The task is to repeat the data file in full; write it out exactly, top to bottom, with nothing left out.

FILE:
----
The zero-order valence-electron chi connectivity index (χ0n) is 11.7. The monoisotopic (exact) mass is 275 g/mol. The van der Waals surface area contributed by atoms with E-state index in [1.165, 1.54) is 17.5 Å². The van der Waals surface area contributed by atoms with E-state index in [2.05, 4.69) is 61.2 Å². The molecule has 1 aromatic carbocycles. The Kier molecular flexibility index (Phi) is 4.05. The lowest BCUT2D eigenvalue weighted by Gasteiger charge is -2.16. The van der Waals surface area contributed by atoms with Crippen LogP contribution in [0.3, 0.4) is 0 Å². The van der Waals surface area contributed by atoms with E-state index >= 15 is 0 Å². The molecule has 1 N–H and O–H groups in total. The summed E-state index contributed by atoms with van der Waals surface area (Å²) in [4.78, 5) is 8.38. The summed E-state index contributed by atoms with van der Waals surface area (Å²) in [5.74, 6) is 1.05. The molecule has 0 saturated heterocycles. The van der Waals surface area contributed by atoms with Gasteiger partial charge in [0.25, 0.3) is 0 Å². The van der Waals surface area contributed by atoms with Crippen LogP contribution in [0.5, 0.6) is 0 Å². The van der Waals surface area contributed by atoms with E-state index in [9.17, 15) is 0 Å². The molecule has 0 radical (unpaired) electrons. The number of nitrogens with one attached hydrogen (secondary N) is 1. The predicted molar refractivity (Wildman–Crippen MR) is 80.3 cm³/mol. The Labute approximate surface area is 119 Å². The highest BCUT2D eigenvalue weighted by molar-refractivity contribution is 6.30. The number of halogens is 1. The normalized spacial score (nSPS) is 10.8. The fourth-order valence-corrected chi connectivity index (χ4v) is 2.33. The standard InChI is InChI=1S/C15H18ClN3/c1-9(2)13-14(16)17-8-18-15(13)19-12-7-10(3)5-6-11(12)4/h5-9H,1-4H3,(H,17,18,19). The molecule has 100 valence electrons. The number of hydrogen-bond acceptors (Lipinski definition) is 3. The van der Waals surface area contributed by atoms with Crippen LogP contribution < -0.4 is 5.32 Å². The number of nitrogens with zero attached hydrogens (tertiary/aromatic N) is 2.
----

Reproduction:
The zero-order valence-electron chi connectivity index (χ0n) is 11.7. The monoisotopic (exact) mass is 275 g/mol. The van der Waals surface area contributed by atoms with E-state index in [1.165, 1.54) is 17.5 Å². The van der Waals surface area contributed by atoms with E-state index in [2.05, 4.69) is 61.2 Å². The molecule has 1 aromatic carbocycles. The Kier molecular flexibility index (Phi) is 4.05. The lowest BCUT2D eigenvalue weighted by Gasteiger charge is -2.16. The van der Waals surface area contributed by atoms with Crippen LogP contribution in [0.3, 0.4) is 0 Å². The van der Waals surface area contributed by atoms with E-state index >= 15 is 0 Å². The molecule has 1 N–H and O–H groups in total. The summed E-state index contributed by atoms with van der Waals surface area (Å²) in [4.78, 5) is 8.38. The summed E-state index contributed by atoms with van der Waals surface area (Å²) in [5.74, 6) is 1.05. The molecule has 0 saturated heterocycles. The van der Waals surface area contributed by atoms with Gasteiger partial charge in [0.25, 0.3) is 0 Å². The van der Waals surface area contributed by atoms with Crippen LogP contribution in [0.5, 0.6) is 0 Å². The van der Waals surface area contributed by atoms with E-state index in [9.17, 15) is 0 Å². The molecule has 0 radical (unpaired) electrons. The number of nitrogens with one attached hydrogen (secondary N) is 1. The predicted molar refractivity (Wildman–Crippen MR) is 80.3 cm³/mol. The Labute approximate surface area is 119 Å². The highest BCUT2D eigenvalue weighted by molar-refractivity contribution is 6.30. The number of halogens is 1. The normalized spacial score (nSPS) is 10.8. The fourth-order valence-corrected chi connectivity index (χ4v) is 2.33. The standard InChI is InChI=1S/C15H18ClN3/c1-9(2)13-14(16)17-8-18-15(13)19-12-7-10(3)5-6-11(12)4/h5-9H,1-4H3,(H,17,18,19). The molecule has 100 valence electrons. The number of hydrogen-bond acceptors (Lipinski definition) is 3. The van der Waals surface area contributed by atoms with Crippen LogP contribution < -0.4 is 5.32 Å². The number of nitrogens with zero attached hydrogens (tertiary/aromatic N) is 2.